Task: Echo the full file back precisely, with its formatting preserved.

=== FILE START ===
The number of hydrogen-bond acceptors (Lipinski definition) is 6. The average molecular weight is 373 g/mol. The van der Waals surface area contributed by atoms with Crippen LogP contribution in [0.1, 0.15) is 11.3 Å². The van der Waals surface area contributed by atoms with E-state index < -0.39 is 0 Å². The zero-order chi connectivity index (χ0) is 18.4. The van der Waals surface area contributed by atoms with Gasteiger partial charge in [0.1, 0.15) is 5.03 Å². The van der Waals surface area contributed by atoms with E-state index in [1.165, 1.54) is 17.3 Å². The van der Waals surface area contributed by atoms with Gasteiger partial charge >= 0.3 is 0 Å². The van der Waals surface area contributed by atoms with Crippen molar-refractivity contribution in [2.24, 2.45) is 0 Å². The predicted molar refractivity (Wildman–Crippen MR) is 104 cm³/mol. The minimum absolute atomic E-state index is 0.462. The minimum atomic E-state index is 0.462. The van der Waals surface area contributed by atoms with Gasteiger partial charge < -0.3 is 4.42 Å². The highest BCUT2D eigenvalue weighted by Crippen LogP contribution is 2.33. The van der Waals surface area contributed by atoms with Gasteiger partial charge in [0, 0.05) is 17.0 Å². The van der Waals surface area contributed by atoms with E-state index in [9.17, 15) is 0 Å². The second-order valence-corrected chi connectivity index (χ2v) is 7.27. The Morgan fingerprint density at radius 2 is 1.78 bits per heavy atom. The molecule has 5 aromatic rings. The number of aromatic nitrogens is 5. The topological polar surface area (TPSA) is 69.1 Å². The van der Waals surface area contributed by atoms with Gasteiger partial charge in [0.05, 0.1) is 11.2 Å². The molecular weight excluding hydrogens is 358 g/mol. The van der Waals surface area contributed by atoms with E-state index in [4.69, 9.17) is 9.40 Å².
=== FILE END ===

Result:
The number of hydrogen-bond acceptors (Lipinski definition) is 6. The average molecular weight is 373 g/mol. The van der Waals surface area contributed by atoms with Crippen LogP contribution in [0.1, 0.15) is 11.3 Å². The van der Waals surface area contributed by atoms with E-state index < -0.39 is 0 Å². The zero-order chi connectivity index (χ0) is 18.4. The van der Waals surface area contributed by atoms with Gasteiger partial charge in [0.1, 0.15) is 5.03 Å². The van der Waals surface area contributed by atoms with E-state index in [1.165, 1.54) is 17.3 Å². The van der Waals surface area contributed by atoms with Gasteiger partial charge >= 0.3 is 0 Å². The van der Waals surface area contributed by atoms with Crippen molar-refractivity contribution in [2.24, 2.45) is 0 Å². The predicted molar refractivity (Wildman–Crippen MR) is 104 cm³/mol. The minimum absolute atomic E-state index is 0.462. The minimum atomic E-state index is 0.462. The van der Waals surface area contributed by atoms with Gasteiger partial charge < -0.3 is 4.42 Å². The highest BCUT2D eigenvalue weighted by Crippen LogP contribution is 2.33. The van der Waals surface area contributed by atoms with Gasteiger partial charge in [0, 0.05) is 17.0 Å². The van der Waals surface area contributed by atoms with E-state index in [9.17, 15) is 0 Å². The second-order valence-corrected chi connectivity index (χ2v) is 7.27. The Morgan fingerprint density at radius 2 is 1.78 bits per heavy atom. The molecule has 5 aromatic rings. The number of aromatic nitrogens is 5. The topological polar surface area (TPSA) is 69.1 Å². The van der Waals surface area contributed by atoms with Gasteiger partial charge in [0.05, 0.1) is 11.2 Å². The molecular weight excluding hydrogens is 358 g/mol. The van der Waals surface area contributed by atoms with E-state index in [4.69, 9.17) is 9.40 Å².